IDC again undercounts Mac unit sales

“IDC doesn’t like counting iPads among its global PC figures, but it doesn’t seem to like counting Macs either, given its back-to-back quarterly undercounting of Apple’s computer sales,” Daniel Eran Dilger reports for AppleInsider.

“Yesterday, IDC released numbers indicating that Apple had finally made it into the top five PC makers globally on sales of Macs (not including any iPad sales). According to the firm’s latest numbers, Apple’s Mac sales grew by 8.9 percent in a globally market that overall retracted by 1.7 percent, as long as you compare IDC’s current numbers from the year ago quarter with its latest estimate of Mac sales for calendar Q3,” Dilger reports. “However, if you compare IDC’s current shipping estimates of the PC market against what [IDC] ‘preliminarily’ reported a year ago, global PC shipments are actually down by 3.8 percent, because last year IDC said that Q3 shipments reached 81.6 million. Today it reports that only 79.9 million PCs shipped in the year ago quarter.”

“Additionally, last year IDC ranked Lenovo, HP, Dell, Acer and Asus as the top five PC vendors, with fifth place Asus reportedly having shipped 4.2 million PCs. However, Apple itself reported selling 4.6 million Macs that quarter (the company’s fiscal Q4),” Dilger reports. “That means Apple should have edged out Asus a year ago to take the fifth place among PC makers. IDC retroactively adjusted its numbers to report that Apple sold 4.577 million Macs in the year ago quarter, which also would have edged out the estimate it published for Asus last year, when it implied Apple wasn’t even in the top five.

Dilger reports, “Three months ago, IDC similarly lowballed its estimates for Mac shipments.”

Much more in the full article here.


  1. IDC (and in fact, almost every major, similar group) has been doing this since the early 90s. It truly was worse in the 90s.

    Step one. Estimate the most recent and current quarter Apple product shipments before official numbers come out. (Make sure your estimate is “conservative”, i.e., very low.)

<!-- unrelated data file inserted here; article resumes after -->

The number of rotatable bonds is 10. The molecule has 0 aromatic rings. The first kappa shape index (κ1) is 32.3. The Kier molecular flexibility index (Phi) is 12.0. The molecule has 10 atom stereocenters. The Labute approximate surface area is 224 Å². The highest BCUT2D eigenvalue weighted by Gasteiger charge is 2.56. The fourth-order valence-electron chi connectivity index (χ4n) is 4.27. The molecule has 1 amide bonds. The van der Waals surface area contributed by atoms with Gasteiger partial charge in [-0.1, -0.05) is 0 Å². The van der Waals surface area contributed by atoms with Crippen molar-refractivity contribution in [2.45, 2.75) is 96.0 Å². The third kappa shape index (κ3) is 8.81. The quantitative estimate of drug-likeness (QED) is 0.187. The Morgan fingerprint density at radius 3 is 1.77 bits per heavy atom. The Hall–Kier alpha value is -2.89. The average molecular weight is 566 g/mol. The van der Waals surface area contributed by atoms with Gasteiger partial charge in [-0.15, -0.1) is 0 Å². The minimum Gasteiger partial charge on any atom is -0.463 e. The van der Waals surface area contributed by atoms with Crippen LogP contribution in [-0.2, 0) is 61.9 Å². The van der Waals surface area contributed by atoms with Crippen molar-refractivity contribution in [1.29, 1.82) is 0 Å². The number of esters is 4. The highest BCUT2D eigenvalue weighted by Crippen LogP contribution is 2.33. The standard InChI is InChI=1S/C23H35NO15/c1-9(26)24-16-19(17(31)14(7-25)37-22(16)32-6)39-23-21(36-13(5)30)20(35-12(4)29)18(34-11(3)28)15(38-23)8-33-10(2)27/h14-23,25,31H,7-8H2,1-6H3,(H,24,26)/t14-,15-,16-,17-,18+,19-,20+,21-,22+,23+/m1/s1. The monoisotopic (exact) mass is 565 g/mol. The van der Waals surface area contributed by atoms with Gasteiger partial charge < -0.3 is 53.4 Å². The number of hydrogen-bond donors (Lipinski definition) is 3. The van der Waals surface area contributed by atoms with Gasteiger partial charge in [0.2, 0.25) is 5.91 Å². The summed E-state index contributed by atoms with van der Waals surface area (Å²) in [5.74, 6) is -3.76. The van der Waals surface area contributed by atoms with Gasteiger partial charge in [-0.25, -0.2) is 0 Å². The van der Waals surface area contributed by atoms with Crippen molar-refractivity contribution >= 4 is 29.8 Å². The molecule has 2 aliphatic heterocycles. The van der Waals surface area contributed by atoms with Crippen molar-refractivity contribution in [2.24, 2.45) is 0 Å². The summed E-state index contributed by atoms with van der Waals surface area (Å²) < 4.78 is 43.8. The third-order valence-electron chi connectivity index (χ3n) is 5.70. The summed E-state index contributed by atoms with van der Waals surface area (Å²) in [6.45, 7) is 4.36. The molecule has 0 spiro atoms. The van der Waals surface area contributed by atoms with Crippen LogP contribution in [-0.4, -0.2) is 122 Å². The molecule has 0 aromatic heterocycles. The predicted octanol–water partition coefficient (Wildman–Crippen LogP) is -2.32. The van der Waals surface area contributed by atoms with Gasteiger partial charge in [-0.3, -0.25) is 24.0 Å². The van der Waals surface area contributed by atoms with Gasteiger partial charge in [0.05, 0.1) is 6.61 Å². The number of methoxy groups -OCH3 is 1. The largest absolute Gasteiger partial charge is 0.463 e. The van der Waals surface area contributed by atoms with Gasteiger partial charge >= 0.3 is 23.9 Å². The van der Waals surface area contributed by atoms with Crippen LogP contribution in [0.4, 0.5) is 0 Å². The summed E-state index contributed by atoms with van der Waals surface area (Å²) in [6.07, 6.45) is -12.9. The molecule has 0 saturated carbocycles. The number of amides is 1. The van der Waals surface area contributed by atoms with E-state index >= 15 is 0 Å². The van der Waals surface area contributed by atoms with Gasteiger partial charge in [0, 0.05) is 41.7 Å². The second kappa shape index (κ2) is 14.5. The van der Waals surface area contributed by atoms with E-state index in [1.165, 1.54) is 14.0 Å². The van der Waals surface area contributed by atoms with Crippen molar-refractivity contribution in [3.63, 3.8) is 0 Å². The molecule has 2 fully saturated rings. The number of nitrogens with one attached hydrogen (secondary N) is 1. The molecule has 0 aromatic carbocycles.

Step two. Compare the most recent and current quarter estimates with the final, official numbers from the year ago equivalents.
    Step three. Publish the estimates and comparisons to the year ago real numbers (but hide the fact that the comparison is estimates to real numbers).
    Step four: Get the press to very loudly announce your estimates and the comparisons.
    Step five: Obtain the real numbers from the companies.
    Step six: NEVER, NEVER announce the real numbers & make sure the media essentially ignores them too. Make sure the media ignores any real number to real number comparisons as that will make the public aware the estimate to real comparisons are completely bogus.
    Step seven: Start back at step one.

    Because the estimates are almost always lower than the real numbers (at least for Apple’s products), the year over year percentages are always worse than reality. This was very, very pronounced back in the Dark Days.

    No one should be surprised that it is still happening.

    Is it possible to get the media to put as much emphasis on the real data as these company’s estimates? I doubt it!

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